August 11, 2010
What's up with those orange things?
My pal naturalist Bill Amidon sent me some of his fabulous photos of nature. In one of the photos, there were some objects that I could not identify. He sent me this close-up of his upside-down tomato plants.

Wondering about the value of raising tomato plants upside-down, I did not bother to investigate too far. I decided to imagine for myself the justification of the trouble taken to do so.

Ten reasons to grow tomatoes upside-down:
— If you get big tomatoes hanging free from the foliage and well off the ground, you can get a nice clean swing at them with a baseball bat.
— You can harvest them with no lifting; you can just cut them off and let them fall into a tractor hopper.
— If you forget to harvest them, they won't mush the plant when they fall off.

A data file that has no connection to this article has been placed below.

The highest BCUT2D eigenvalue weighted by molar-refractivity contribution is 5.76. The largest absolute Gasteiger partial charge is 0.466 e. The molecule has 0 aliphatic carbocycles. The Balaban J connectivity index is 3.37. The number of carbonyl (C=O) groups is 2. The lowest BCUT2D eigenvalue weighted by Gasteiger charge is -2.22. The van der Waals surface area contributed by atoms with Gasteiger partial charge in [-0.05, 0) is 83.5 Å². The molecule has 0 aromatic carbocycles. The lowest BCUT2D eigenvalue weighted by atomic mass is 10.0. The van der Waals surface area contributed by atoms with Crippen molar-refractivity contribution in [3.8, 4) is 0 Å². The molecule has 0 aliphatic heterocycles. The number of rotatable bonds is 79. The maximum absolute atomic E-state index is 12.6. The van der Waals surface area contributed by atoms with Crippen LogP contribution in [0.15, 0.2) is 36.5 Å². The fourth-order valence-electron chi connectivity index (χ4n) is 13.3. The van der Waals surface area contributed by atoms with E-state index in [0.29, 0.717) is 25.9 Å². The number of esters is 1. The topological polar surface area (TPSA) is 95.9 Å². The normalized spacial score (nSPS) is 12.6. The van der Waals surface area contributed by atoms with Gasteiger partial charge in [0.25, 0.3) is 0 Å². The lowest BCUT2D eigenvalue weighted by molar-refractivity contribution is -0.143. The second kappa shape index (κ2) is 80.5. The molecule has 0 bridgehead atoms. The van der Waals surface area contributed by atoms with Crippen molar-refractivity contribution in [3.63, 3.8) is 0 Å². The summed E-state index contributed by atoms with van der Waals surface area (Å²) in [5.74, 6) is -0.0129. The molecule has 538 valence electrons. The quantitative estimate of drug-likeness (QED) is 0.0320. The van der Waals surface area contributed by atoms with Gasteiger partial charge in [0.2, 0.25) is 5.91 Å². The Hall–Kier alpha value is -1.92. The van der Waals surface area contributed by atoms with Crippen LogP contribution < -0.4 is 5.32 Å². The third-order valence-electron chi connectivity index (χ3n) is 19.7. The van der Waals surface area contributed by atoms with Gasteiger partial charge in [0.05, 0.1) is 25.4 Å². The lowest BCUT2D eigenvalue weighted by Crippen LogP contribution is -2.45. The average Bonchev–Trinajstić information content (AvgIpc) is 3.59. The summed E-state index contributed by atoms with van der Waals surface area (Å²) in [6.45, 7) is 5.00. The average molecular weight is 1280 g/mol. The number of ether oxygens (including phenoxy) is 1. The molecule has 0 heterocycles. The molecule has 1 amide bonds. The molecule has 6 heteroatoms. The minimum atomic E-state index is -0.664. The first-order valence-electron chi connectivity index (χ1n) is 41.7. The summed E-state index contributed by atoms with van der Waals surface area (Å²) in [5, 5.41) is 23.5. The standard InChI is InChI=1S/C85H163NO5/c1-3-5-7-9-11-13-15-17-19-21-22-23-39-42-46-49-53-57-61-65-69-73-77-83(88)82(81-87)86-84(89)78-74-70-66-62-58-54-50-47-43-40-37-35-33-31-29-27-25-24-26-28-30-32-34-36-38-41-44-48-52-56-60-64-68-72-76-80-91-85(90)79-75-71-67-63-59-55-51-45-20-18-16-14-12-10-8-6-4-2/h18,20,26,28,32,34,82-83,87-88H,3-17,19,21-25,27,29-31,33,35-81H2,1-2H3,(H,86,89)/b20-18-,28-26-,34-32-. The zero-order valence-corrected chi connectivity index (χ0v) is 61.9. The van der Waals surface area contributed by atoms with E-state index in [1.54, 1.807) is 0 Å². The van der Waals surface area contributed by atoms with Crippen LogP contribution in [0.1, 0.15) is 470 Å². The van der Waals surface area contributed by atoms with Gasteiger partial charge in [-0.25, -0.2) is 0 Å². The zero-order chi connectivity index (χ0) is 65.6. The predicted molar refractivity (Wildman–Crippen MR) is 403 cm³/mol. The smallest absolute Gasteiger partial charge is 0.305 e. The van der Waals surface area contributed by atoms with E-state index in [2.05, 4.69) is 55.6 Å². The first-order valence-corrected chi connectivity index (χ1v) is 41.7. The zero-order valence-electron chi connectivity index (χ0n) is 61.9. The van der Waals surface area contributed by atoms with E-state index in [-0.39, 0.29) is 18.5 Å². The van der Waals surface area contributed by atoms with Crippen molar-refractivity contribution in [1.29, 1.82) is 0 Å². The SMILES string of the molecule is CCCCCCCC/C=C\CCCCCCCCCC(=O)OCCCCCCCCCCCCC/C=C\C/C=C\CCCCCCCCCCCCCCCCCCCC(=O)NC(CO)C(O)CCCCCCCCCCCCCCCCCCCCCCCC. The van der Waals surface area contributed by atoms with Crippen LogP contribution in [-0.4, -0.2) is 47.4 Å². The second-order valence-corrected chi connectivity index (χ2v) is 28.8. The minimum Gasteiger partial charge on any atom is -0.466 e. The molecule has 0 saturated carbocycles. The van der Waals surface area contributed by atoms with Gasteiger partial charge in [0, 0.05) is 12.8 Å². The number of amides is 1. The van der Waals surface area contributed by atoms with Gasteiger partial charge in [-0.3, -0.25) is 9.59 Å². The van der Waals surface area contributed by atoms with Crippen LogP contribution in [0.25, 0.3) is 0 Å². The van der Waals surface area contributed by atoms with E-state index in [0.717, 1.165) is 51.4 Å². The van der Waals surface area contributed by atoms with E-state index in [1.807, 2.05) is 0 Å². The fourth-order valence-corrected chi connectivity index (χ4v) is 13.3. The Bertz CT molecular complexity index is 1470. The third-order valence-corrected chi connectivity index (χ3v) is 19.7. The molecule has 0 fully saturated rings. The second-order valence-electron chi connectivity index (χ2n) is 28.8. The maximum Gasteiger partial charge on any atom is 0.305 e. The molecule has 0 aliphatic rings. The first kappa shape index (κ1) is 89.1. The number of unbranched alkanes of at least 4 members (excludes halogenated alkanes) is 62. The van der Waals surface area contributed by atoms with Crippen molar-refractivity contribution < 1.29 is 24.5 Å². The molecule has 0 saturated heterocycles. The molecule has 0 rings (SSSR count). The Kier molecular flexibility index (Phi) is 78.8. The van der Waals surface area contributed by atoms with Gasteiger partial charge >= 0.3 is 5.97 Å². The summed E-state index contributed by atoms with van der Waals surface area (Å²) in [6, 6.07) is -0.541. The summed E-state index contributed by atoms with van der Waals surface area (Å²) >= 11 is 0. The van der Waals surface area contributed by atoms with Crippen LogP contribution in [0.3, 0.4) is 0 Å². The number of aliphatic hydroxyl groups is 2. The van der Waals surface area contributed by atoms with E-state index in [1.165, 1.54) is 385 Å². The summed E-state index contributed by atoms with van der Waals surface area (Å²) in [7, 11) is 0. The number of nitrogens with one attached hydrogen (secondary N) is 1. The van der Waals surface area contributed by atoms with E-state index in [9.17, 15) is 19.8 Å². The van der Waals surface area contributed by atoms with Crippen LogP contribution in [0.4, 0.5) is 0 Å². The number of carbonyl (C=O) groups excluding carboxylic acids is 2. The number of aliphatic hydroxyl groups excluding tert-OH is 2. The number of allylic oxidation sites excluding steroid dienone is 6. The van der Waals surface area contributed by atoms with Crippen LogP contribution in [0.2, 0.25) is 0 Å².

— You can make Australian guests feel more at home.
— You can make aging hippies stand on their heads.
— The tomatoes won't mind being killed, because they've never had an uplifting moment in their lives anyway.
— You can put one of your cattle skulls on the bucket and pretend it's a little orange bull with big red balls.
— Somewhere there has to be a vegan cult that requires the ownership of hanging tomatoes for induction.
— Carly Simon will have to rewrite "Anticipation."
— When you get tomatoes to fall the wrong way, you can make self-tossed salad.